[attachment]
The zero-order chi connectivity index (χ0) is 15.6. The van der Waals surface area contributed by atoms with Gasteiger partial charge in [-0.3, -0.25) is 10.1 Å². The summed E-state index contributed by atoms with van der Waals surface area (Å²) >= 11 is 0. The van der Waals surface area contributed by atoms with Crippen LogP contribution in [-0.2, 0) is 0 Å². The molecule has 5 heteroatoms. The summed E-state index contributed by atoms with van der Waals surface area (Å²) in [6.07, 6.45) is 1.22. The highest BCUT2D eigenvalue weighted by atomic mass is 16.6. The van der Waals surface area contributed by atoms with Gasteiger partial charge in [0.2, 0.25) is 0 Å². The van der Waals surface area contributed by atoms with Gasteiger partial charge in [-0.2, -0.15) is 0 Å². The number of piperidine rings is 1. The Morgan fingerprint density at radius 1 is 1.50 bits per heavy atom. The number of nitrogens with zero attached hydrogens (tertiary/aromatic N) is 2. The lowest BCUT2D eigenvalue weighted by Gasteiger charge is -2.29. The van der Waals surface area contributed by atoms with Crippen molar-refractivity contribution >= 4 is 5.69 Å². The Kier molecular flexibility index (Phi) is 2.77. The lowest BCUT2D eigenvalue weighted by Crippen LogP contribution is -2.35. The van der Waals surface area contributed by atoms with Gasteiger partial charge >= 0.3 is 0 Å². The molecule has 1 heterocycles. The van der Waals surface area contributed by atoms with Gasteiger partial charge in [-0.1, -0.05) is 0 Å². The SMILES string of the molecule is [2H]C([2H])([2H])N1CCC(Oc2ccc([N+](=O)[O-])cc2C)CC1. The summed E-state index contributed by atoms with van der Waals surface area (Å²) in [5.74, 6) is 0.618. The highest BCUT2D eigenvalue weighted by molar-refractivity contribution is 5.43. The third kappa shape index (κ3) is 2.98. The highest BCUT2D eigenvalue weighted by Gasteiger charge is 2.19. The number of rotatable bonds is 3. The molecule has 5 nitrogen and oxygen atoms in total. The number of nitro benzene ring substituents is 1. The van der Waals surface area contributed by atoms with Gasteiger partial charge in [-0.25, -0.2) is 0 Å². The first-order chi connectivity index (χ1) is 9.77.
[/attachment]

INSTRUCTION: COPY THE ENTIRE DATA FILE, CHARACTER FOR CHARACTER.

The zero-order chi connectivity index (χ0) is 15.6. The van der Waals surface area contributed by atoms with Gasteiger partial charge in [-0.3, -0.25) is 10.1 Å². The summed E-state index contributed by atoms with van der Waals surface area (Å²) >= 11 is 0. The van der Waals surface area contributed by atoms with Crippen LogP contribution in [-0.2, 0) is 0 Å². The molecule has 5 heteroatoms. The summed E-state index contributed by atoms with van der Waals surface area (Å²) in [6.07, 6.45) is 1.22. The highest BCUT2D eigenvalue weighted by atomic mass is 16.6. The van der Waals surface area contributed by atoms with Gasteiger partial charge in [0.2, 0.25) is 0 Å². The van der Waals surface area contributed by atoms with Gasteiger partial charge in [-0.2, -0.15) is 0 Å². The number of piperidine rings is 1. The Morgan fingerprint density at radius 1 is 1.50 bits per heavy atom. The number of nitrogens with zero attached hydrogens (tertiary/aromatic N) is 2. The lowest BCUT2D eigenvalue weighted by Gasteiger charge is -2.29. The van der Waals surface area contributed by atoms with Crippen molar-refractivity contribution >= 4 is 5.69 Å². The Kier molecular flexibility index (Phi) is 2.77. The lowest BCUT2D eigenvalue weighted by Crippen LogP contribution is -2.35. The van der Waals surface area contributed by atoms with Gasteiger partial charge >= 0.3 is 0 Å². The molecule has 1 heterocycles. The van der Waals surface area contributed by atoms with Gasteiger partial charge in [-0.1, -0.05) is 0 Å². The SMILES string of the molecule is [2H]C([2H])([2H])N1CCC(Oc2ccc([N+](=O)[O-])cc2C)CC1. The summed E-state index contributed by atoms with van der Waals surface area (Å²) in [5.74, 6) is 0.618. The highest BCUT2D eigenvalue weighted by molar-refractivity contribution is 5.43. The third kappa shape index (κ3) is 2.98. The highest BCUT2D eigenvalue weighted by Gasteiger charge is 2.19. The number of rotatable bonds is 3. The molecule has 5 nitrogen and oxygen atoms in total. The number of nitro benzene ring substituents is 1. The van der Waals surface area contributed by atoms with Gasteiger partial charge in [-0.25, -0.2) is 0 Å². The first-order chi connectivity index (χ1) is 9.77.